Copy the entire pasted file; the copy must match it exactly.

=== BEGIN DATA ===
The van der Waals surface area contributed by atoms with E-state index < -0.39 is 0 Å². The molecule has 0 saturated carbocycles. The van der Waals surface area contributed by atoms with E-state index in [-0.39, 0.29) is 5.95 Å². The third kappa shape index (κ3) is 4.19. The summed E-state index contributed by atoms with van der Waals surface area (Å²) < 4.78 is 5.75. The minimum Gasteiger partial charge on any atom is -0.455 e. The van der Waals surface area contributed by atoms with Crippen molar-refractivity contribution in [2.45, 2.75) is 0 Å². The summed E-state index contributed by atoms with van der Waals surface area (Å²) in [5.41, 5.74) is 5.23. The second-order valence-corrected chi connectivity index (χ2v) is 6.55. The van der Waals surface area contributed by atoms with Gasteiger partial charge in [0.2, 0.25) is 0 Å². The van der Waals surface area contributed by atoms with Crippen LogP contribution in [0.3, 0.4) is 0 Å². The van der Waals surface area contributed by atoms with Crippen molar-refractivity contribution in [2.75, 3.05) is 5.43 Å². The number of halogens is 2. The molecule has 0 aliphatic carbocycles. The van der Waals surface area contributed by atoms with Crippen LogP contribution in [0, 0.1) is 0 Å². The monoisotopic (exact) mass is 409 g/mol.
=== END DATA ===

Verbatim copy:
The van der Waals surface area contributed by atoms with E-state index < -0.39 is 0 Å². The molecule has 0 saturated carbocycles. The van der Waals surface area contributed by atoms with E-state index in [-0.39, 0.29) is 5.95 Å². The third kappa shape index (κ3) is 4.19. The summed E-state index contributed by atoms with van der Waals surface area (Å²) < 4.78 is 5.75. The minimum Gasteiger partial charge on any atom is -0.455 e. The van der Waals surface area contributed by atoms with Crippen molar-refractivity contribution in [2.45, 2.75) is 0 Å². The summed E-state index contributed by atoms with van der Waals surface area (Å²) in [5.41, 5.74) is 5.23. The second-order valence-corrected chi connectivity index (χ2v) is 6.55. The van der Waals surface area contributed by atoms with Gasteiger partial charge in [0.2, 0.25) is 0 Å². The van der Waals surface area contributed by atoms with Crippen LogP contribution in [0.3, 0.4) is 0 Å². The van der Waals surface area contributed by atoms with Crippen molar-refractivity contribution in [2.75, 3.05) is 5.43 Å². The number of halogens is 2. The molecule has 0 aliphatic carbocycles. The van der Waals surface area contributed by atoms with Crippen LogP contribution in [0, 0.1) is 0 Å². The monoisotopic (exact) mass is 409 g/mol.